At least 250 women from 30 US states gathered in Washington Tuesday, moving from office to office of members of Congress and lobbying them to do more to fight child trafficking and high mortality of children and mothers.
The group, Women of Vision, which is part of US World Vision, wants to see the passage of bills on both issues in the Senate.
“We need women from individual constituencies to lobby their representatives to additionally support the bills,” said Haidy Ear-Dupuy, communications manager for World Vision in Cambodia.
Group members had brief meetings with congressional staff members, informing them on the issue of trafficking, including in Cambodia, where many parents fall prey to traffickers in desperate attempts to escape poverty. Cambodia remains on a US watch list of countries that should be doing more to combat the crime.
“When [the children] migrate to other countries and to Phnom Penh, they don’t have clear information, and they don’t have legal documentation,” Ear-Dupuy told VOA Khmer. “When problems happen, they don’t know who that can contact, so they can fall into human trafficking: a girl will be sent to work in a brothel and a man will be sent into forced labor on a boat.”
US officials estimate a total of 1 million children are trafficked every year into the global sex trade, while 1.2 million are trafficked into child labor. Meanwhile, 24,000 children die every day due to preventable diseases like diarrhea, measles and malaria.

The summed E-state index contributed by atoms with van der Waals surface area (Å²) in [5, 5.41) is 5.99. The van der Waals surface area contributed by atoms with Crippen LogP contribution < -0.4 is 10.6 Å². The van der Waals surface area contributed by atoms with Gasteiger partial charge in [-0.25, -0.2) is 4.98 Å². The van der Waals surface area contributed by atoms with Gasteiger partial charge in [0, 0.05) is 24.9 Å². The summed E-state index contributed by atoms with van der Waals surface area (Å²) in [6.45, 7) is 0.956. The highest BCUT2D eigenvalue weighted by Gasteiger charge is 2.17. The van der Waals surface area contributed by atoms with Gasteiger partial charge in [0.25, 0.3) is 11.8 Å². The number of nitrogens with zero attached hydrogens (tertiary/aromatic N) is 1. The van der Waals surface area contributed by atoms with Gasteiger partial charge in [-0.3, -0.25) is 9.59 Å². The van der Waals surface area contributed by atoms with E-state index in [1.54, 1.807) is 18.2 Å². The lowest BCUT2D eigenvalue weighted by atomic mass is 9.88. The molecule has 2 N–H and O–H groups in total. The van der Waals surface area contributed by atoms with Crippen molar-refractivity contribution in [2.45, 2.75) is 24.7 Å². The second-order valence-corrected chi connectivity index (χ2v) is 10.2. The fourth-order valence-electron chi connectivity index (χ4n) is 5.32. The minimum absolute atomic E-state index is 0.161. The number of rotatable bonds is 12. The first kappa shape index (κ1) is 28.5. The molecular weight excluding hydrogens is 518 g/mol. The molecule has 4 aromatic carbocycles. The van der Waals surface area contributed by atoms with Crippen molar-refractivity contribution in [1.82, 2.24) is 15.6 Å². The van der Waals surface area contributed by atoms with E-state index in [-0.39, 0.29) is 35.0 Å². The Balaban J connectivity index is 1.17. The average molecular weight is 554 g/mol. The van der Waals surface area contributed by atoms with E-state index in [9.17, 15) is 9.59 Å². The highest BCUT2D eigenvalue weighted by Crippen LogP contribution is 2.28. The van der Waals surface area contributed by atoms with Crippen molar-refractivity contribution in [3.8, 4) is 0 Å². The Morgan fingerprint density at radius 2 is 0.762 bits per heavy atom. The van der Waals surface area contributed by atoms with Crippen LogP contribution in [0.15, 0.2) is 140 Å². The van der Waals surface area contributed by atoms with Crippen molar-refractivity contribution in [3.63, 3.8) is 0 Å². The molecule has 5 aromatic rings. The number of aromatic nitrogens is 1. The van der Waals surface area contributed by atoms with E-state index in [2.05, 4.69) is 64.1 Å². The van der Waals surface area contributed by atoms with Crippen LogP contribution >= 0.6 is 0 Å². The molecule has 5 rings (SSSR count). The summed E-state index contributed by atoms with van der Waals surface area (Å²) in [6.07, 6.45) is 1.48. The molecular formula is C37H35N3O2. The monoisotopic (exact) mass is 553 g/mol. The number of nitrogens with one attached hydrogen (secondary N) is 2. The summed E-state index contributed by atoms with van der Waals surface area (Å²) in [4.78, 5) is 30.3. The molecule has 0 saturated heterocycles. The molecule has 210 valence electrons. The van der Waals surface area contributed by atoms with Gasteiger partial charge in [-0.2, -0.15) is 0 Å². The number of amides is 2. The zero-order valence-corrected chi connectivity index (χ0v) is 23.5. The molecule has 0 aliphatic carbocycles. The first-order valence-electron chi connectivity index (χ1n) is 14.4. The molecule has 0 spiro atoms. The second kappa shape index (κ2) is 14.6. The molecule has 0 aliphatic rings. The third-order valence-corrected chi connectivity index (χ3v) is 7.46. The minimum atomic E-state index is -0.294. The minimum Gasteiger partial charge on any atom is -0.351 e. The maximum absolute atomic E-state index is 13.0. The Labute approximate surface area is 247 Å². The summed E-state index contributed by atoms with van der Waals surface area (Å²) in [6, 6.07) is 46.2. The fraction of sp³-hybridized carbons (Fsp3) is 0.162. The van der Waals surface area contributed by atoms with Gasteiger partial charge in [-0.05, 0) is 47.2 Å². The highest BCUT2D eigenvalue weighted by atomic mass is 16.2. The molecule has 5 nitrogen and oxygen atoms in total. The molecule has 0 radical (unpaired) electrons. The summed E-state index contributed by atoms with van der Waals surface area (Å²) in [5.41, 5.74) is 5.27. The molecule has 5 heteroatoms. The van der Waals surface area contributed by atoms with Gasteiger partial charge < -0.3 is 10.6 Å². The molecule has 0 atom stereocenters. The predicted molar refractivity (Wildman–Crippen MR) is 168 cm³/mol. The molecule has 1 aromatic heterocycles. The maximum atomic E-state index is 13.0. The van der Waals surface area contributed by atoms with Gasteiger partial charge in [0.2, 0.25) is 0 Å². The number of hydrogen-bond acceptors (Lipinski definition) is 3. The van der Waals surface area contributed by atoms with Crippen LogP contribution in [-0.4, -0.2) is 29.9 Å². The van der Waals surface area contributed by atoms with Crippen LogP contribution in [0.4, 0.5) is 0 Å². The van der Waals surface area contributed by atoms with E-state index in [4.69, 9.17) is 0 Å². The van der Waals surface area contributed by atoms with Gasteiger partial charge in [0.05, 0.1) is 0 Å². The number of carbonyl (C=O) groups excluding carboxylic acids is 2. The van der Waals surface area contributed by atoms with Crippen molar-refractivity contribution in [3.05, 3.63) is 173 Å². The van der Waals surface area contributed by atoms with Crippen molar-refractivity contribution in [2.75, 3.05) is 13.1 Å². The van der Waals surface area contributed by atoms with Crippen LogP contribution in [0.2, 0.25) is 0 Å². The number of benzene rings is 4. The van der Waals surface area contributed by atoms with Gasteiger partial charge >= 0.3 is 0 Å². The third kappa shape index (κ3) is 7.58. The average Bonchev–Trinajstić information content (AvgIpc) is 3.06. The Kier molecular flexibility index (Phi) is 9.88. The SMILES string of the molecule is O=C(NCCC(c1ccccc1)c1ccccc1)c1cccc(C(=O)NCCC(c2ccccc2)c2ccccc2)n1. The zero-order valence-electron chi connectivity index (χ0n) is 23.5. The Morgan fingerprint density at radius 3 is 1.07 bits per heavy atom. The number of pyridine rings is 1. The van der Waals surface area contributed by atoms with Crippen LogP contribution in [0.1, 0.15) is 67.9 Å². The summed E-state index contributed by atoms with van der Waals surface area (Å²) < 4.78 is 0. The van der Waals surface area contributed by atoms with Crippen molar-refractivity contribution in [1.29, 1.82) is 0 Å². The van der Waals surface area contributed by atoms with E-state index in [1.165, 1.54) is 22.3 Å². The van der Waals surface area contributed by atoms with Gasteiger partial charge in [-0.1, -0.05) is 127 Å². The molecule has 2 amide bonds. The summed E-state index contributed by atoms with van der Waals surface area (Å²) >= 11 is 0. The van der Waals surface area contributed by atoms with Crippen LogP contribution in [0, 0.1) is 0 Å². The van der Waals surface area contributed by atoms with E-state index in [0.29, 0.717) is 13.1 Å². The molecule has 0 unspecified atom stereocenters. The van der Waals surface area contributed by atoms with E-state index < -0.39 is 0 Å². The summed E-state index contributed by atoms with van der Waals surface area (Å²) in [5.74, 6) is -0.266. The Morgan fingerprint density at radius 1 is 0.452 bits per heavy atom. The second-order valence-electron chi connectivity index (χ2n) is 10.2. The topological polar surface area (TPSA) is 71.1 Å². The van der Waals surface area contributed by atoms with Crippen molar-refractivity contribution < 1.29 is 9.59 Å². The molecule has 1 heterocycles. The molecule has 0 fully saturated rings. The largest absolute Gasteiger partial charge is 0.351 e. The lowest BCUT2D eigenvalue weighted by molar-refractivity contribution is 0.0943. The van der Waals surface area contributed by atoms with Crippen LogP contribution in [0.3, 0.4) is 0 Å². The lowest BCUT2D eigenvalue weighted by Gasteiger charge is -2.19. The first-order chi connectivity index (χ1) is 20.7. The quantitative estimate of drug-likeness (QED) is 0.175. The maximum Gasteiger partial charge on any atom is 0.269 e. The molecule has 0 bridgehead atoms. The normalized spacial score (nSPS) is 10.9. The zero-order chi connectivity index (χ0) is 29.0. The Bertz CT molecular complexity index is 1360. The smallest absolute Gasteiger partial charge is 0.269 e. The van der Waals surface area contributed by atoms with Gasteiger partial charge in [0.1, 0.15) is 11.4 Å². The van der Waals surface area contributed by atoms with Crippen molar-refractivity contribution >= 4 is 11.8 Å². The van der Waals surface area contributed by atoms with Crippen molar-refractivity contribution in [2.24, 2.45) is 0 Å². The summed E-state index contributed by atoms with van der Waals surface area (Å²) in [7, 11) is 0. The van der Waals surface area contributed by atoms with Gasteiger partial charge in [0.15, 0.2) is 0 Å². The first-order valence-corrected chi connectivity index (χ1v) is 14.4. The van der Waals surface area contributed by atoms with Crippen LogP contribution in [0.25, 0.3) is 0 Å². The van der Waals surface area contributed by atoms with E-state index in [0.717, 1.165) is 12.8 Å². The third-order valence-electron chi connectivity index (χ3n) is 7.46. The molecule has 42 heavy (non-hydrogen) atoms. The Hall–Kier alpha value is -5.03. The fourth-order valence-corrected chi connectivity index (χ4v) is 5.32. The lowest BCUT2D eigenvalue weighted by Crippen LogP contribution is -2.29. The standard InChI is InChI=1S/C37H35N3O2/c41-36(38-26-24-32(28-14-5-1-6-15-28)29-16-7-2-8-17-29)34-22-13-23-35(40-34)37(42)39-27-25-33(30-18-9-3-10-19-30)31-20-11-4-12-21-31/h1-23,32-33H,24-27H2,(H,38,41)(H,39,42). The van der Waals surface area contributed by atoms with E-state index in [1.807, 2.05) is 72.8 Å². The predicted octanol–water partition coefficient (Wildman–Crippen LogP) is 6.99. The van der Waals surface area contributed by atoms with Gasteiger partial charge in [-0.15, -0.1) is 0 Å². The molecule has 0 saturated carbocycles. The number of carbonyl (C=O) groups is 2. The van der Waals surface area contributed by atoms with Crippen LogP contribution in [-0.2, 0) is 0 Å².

Women from the group walked door to door on Capitol Hill, but none was able to meet any congressmen, though at some offices, staffers took notes and promised to pass them on.
The women want support for The Child Protection Compact Act and the Newborn, Child and Mother Survival Act.
“If the senators get on board and become a co-sponsors, we will get these bills passed,” said Terresa Bulger, a resident of Virginia and a member of Women of Vision, which is part of World Vision.
The US would then be a leader on the issues and help other countries draft similar laws and regulations, she said, urging more people to contact their representatives. Child victims do not know how to protest against the abuses, she said.
Cassandra McDonald, a resident of Ohio, said aid agencies and other organizations needed to step up on the issue and women and girls need to be wary.
“Evil is everywhere,” she said. “It may not be as pronounced [in all places], but it’s everywhere, and we need to address it.”